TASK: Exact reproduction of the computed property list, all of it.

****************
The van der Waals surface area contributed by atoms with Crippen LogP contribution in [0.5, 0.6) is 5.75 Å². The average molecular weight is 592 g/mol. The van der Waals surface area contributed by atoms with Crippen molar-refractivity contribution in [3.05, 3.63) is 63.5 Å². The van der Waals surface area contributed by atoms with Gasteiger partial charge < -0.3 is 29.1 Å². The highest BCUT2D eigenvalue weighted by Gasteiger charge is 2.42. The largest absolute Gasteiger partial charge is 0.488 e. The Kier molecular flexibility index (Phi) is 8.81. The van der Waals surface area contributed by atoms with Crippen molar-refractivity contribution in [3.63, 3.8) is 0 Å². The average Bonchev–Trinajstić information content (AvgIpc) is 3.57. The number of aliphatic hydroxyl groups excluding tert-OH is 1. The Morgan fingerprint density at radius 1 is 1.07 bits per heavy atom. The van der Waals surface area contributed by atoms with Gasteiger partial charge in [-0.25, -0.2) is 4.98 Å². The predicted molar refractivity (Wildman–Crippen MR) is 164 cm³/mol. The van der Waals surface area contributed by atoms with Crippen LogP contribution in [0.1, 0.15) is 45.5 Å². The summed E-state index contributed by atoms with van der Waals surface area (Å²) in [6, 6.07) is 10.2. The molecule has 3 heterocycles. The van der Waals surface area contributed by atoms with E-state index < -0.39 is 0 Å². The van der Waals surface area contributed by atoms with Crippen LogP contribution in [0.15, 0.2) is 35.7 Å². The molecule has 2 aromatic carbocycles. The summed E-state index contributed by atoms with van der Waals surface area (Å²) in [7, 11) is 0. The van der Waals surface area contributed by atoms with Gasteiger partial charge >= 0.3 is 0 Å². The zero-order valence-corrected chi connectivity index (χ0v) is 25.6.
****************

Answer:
The van der Waals surface area contributed by atoms with Crippen LogP contribution in [0.5, 0.6) is 5.75 Å². The average molecular weight is 592 g/mol. The van der Waals surface area contributed by atoms with Crippen molar-refractivity contribution in [3.05, 3.63) is 63.5 Å². The van der Waals surface area contributed by atoms with Gasteiger partial charge < -0.3 is 29.1 Å². The highest BCUT2D eigenvalue weighted by Gasteiger charge is 2.42. The largest absolute Gasteiger partial charge is 0.488 e. The Kier molecular flexibility index (Phi) is 8.81. The van der Waals surface area contributed by atoms with Crippen molar-refractivity contribution in [3.63, 3.8) is 0 Å². The average Bonchev–Trinajstić information content (AvgIpc) is 3.57. The number of aliphatic hydroxyl groups excluding tert-OH is 1. The Morgan fingerprint density at radius 1 is 1.07 bits per heavy atom. The van der Waals surface area contributed by atoms with Gasteiger partial charge in [-0.25, -0.2) is 4.98 Å². The predicted molar refractivity (Wildman–Crippen MR) is 164 cm³/mol. The van der Waals surface area contributed by atoms with Crippen LogP contribution in [0.1, 0.15) is 45.5 Å². The summed E-state index contributed by atoms with van der Waals surface area (Å²) in [6, 6.07) is 10.2. The molecule has 3 heterocycles. The van der Waals surface area contributed by atoms with E-state index < -0.39 is 0 Å². The van der Waals surface area contributed by atoms with Crippen LogP contribution in [0.15, 0.2) is 35.7 Å². The molecule has 2 aromatic carbocycles. The summed E-state index contributed by atoms with van der Waals surface area (Å²) in [7, 11) is 0. The van der Waals surface area contributed by atoms with Gasteiger partial charge >= 0.3 is 0 Å². The zero-order valence-corrected chi connectivity index (χ0v) is 25.6.